Twitter is losing money and is much smaller than Facebook, so new technology is more important than ever.
David TalbotFollow @twitterapi
I’m MIT Technology Review's chief correspondent, keeping an eye most often on the world of information and communication technologies—and asking my kids when I don’t understand what’s going on. Recent projects have taken me to Kenya to write about mobile-phone-based health initiatives, and Germany to explore how they’ll ramp up renewable power while closing down nuclear plants. My 2008 feature on the Obama campaign’s social-networking operation was selected for The Best Technology Writing 2009.
David Talbot's Stories
As IBM launches research collaboration with four universities and institutes, it shows how Watson can build recipes.
A new United Nations report predicts the number of mobile subscriptions will exceed the global population next year.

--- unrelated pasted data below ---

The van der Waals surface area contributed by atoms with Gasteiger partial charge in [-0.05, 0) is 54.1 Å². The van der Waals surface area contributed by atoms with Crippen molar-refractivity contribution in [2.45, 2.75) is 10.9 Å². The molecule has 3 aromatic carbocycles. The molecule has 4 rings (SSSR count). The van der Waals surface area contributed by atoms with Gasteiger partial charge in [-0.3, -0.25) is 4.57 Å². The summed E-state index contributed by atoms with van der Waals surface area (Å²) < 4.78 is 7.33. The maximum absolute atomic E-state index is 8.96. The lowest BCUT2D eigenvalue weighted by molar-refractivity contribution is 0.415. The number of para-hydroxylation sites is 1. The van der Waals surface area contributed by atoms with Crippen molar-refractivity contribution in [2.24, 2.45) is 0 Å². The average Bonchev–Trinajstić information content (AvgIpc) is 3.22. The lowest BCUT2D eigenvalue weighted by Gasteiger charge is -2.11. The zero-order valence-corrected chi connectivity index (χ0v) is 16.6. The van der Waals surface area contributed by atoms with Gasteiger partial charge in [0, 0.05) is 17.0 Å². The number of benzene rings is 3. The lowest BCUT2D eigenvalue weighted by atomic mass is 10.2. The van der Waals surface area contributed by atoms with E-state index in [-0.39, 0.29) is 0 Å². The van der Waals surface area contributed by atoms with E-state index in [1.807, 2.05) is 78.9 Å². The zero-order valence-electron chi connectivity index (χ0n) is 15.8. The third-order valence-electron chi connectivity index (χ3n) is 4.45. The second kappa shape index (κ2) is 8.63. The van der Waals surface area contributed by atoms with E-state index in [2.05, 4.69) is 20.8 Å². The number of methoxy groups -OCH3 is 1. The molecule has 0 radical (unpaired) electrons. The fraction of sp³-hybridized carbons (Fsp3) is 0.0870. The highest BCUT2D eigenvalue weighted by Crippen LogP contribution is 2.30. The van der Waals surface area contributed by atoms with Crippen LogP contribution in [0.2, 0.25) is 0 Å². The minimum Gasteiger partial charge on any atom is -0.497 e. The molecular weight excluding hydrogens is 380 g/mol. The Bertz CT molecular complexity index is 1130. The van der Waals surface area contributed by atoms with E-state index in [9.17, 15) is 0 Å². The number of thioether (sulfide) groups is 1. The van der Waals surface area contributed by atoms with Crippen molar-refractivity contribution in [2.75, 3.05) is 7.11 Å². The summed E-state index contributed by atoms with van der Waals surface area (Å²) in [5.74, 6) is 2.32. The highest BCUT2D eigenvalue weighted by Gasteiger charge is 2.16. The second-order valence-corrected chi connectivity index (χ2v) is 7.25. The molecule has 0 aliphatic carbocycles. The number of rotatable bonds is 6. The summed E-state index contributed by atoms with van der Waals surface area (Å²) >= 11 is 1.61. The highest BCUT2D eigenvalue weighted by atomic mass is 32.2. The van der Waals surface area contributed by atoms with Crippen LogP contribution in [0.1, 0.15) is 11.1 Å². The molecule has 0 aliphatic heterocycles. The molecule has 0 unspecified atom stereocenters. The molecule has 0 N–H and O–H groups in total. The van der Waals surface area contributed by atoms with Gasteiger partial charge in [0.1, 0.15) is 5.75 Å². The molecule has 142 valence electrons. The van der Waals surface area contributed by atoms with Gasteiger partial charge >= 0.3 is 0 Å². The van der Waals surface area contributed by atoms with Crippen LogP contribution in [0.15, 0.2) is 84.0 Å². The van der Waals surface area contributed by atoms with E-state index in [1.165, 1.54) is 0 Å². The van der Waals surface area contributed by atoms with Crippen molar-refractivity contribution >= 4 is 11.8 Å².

Google's one-gigabit service made a big statement, but what's still far from clear is who actually uses it, and for what.
The world needs nuclear power to reduce the emissions causing climate change, but that depends partly on finding a place to store decades' worth of accumulated waste
Smartphones boost "broadband" coverage, but gaps remain that could be served by TV spectrum and other technologies.
If Google claimed ownership of comprehensive Sunday football coverage, Google Fiber -- and TV dongles -- would be an even better deal
As TiVo tries for a second act --- streaming everything you subscribe to --- content providers are calling the shots.
If you want recorded content -- you're all set. But seamlessly watching live TV is a work in progress.
Two weeks after NSA chief cited tight auditing--and consequences for internal violations--new disclosures show such breaches are common.